As show in additional file 1: figure S1, the co-expressed WT receptor pairs follow the entire process of maturation to be ultimately expressed at the plasma membrane. We wanted to understand whether the interaction of chaperones required fully mature receptors, or if the chaperones would interact with receptors that lack some glycosylation sites, which would prevent the receptors from reaching plasma membrane. Here, we used AT1R with mutations at sites N4, 176, 188 D and β2AR with mutations at positions N 4, 15, 176Q to understand the effect of those glycosylation sites on chaperone interactions with the receptor dimers. Interestingly, some variations happen in the chaperone interaction pattern with receptor dimers following expression of the glycosylation mutated receptors (Figure 3). Striking examples include the appearance of interaction of ERp57, calnexin with the β2AR homodimer (figure 3c), which was absent upon co-expression of WT receptors (figure 2c). Also, the weak interaction of PDI with the β2AR dimer gained strength with the non-glycosylated mutants. Those results suggest that these chaperones are important for the maturation into the glycosylated forms of the receptor. Interestingly, Bip interaction was lost with the non-glycosylated form of the β2AR. No change was observed for any chaperone with the AT1R receptor homodimer, or the β2AR/AT1R dimer. It appears that for those pairs, the chaperone interaction profile follows the one needed for AT1R, which might act as the dominant receptor of the pair in terms of maturation.

Figure 3 

Interaction of immature receptor dimers with chaperones. HEK293 cells were transfected with AT1R (N4, 176, 188D)-v1/v2 and β2AR (N 4, 15, 176Q)-v1/v2. After 48 hours, cells were harvested, washed, lysed with RIPA and precleared with protein A-sepharose beads. This lysate was distributed into eight different microcentrifuge tubes and co-immunoprecipitations were performed using the indicated chaperone antibody. a) AT1R (ND)/β2AR (NQ) heterodimer, b) AT1R (ND) homodimer, c) β2AR (NQ) homodimer. The eighth sample was loaded as a control to show the expression level of the immature receptor dimers as shown in d. Results are representative of 4 independent experiments.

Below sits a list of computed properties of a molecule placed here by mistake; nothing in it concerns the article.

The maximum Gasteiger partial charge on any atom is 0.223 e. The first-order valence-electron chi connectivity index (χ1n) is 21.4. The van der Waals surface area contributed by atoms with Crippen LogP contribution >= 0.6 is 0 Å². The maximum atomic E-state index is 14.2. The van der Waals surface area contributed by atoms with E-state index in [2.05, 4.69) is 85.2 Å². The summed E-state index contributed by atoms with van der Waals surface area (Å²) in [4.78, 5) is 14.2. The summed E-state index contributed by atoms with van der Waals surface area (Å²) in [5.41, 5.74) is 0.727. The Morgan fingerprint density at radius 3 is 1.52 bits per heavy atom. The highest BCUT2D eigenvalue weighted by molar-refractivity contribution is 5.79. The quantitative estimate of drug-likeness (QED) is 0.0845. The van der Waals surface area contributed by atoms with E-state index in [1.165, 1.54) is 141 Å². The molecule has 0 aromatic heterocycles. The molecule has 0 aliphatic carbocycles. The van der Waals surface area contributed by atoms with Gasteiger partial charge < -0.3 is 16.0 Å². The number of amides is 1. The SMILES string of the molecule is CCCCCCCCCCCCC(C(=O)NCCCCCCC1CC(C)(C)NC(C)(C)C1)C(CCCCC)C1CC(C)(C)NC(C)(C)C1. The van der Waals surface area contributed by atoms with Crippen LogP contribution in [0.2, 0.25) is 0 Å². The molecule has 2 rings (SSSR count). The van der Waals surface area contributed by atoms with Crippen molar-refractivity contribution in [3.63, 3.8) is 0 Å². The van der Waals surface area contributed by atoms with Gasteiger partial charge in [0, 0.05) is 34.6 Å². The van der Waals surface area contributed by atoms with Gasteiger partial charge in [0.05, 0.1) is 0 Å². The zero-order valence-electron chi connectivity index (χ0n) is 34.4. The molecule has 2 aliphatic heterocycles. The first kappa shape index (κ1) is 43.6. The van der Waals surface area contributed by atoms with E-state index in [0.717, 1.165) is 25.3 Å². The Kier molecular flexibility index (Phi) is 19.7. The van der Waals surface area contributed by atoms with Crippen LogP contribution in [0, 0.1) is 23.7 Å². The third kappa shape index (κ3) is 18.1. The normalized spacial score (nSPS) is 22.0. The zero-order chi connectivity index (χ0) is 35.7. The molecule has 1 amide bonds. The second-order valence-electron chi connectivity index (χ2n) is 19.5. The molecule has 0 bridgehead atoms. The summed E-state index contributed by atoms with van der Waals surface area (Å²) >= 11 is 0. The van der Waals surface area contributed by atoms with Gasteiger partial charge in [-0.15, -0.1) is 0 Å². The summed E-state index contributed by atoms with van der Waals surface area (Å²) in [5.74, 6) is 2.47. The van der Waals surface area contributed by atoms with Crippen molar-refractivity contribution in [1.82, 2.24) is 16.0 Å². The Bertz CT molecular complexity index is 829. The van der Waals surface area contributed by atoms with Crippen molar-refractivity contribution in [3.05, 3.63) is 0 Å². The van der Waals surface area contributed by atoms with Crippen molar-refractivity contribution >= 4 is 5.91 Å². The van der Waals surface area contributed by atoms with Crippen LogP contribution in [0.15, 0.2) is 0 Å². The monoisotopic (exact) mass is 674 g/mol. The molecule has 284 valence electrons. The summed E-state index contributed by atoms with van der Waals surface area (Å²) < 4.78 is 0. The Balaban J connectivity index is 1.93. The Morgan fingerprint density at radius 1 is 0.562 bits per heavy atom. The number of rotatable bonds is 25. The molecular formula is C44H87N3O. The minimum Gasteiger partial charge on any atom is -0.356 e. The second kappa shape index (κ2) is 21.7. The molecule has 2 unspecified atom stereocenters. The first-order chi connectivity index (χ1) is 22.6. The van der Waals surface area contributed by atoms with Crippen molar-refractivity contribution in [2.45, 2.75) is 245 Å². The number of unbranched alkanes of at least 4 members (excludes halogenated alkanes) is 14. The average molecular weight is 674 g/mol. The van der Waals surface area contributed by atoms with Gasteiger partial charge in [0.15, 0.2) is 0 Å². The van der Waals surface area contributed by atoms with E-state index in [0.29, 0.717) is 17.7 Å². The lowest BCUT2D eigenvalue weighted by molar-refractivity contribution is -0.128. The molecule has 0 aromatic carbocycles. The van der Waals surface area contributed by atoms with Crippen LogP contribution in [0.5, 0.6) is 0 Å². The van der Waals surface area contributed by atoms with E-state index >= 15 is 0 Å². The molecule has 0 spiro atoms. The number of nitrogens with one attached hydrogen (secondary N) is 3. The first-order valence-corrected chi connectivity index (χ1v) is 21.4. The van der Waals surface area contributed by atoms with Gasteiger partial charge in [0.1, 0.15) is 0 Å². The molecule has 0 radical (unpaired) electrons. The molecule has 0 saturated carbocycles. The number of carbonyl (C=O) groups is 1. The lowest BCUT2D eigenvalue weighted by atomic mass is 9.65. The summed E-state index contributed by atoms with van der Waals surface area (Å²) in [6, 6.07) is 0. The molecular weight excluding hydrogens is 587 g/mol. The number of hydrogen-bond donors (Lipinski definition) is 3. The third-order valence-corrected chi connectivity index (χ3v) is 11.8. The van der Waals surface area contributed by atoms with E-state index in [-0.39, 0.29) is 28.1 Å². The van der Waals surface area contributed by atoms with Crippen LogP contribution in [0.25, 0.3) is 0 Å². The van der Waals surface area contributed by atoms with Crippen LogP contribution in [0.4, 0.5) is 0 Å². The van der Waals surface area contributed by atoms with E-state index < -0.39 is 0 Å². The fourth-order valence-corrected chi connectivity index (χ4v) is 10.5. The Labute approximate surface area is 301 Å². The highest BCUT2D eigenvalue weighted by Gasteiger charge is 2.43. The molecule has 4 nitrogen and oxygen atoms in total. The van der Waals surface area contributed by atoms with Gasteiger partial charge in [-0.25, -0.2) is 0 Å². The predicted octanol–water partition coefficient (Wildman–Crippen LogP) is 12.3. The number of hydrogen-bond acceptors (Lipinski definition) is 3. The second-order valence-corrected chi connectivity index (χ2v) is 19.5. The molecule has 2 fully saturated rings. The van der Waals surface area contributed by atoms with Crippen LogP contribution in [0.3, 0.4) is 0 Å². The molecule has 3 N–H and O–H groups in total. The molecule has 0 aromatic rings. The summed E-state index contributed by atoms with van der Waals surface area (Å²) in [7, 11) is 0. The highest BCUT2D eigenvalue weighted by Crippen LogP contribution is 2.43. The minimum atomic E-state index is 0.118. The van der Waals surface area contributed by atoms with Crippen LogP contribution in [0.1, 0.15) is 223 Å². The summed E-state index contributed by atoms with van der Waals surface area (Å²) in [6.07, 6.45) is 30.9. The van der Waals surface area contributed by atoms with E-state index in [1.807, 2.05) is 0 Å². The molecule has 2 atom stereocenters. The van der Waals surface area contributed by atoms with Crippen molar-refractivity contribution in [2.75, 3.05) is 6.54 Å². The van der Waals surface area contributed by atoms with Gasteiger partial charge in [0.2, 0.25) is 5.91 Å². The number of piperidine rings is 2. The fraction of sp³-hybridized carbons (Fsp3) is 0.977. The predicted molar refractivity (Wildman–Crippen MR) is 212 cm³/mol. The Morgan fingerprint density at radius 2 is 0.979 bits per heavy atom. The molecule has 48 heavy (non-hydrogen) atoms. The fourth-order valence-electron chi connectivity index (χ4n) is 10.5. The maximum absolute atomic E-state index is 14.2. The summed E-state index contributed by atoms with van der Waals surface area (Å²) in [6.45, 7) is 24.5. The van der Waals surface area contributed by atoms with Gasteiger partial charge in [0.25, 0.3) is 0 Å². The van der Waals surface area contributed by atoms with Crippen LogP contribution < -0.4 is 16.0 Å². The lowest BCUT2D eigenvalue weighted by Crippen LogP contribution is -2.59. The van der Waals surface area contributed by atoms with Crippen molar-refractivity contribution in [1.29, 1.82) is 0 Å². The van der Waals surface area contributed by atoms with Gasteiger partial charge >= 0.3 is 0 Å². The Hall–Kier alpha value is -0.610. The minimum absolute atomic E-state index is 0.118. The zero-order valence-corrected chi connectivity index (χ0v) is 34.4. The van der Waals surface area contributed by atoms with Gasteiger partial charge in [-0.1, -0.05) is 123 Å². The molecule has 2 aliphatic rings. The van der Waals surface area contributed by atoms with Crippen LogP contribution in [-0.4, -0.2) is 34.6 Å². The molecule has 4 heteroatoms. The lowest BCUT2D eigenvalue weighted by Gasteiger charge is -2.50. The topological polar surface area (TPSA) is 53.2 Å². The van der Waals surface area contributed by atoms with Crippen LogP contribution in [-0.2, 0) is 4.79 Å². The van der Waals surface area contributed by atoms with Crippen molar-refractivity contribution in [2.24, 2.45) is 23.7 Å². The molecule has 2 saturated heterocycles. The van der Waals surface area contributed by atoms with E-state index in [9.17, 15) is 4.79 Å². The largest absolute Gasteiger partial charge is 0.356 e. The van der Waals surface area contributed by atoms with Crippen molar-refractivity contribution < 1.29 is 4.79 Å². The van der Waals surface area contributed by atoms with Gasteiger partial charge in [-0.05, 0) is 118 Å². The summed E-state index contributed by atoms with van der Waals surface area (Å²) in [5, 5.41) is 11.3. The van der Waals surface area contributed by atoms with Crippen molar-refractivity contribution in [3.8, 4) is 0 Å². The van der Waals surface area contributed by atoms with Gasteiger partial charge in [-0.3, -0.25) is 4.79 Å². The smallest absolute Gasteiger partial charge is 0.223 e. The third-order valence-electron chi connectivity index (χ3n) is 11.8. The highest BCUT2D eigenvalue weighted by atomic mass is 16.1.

We then moved to co-express receptor pairs where one receptor would be able to fully mature (WT), with a partner which would be glycosylation deficient, to see the influence of receptors on each other's maturation and chaperone interaction. We show in figure 4 (figure 4a, b, c, and 4d) that the chaperone interaction pattern follows exactly the pattern observed previously for the least mature receptor. Those results suggest that the least mature receptor would retain the WT receptor inside the cell as previously shown in the additional figure. This would be logical since the effects of having an immature receptor expressed at plasma membrane could have important consequences on the signal transduction. Figure 4 rows e and f show the influence of a mutant of AT1R which is retained in the ER (AT1Rm), but has no effect on glycosylation. The mutation is in the F(X)6LL motif, where the F and LL are mutated to alanine. This motif has been shown to be important for export from the ER for several receptors [36,37]. Again, the least mature receptor dictates the interaction pattern with chaperones, as observed in rows 4e and 4f, where the ER-retained receptor AT1Rm/AT1R WT pair has the same interaction pattern as the AT1Rm/AT1Rm pair. Interestingly, with the AT1Rm, all chaperones tested show some level of interaction with the receptor complex. Since this is a receptor mutation that would not be able to be changed by chaperone intervention, there is most likely a complete blockade of the maturation pathway which would result in receptor dimer interaction with chaperones at each step of the pathway. This could explain the interaction with all chaperones, assuming that their actions do not occur all at once on the receptor, but rather more or less consecutively as literature suggests. Figure 4g shows that all receptor pairs could be recognized by our anti-GFP antibody.

Figure 4 

Immature receptors dictate dimers interaction with chaperones. HEK293 cells were transfected with AT1R (WT or ND)-v1/v2 and β2AR (WT or NQ)-v1/v2. After 48 hours, cells were harvested, washed, lysed with RIPA and precleared with protein A-sepharose beads. The lysate was distributed into eight different microcentrifuge tubes and co-immunoprecipitations were performed using the indicated chaperone antibody. The eighth sample was loaded as a control to show the expression level of the different receptor dimers as shown in g. Results are representative of 4 independent experiments.

Effect of Chaperones on WT receptor dimerization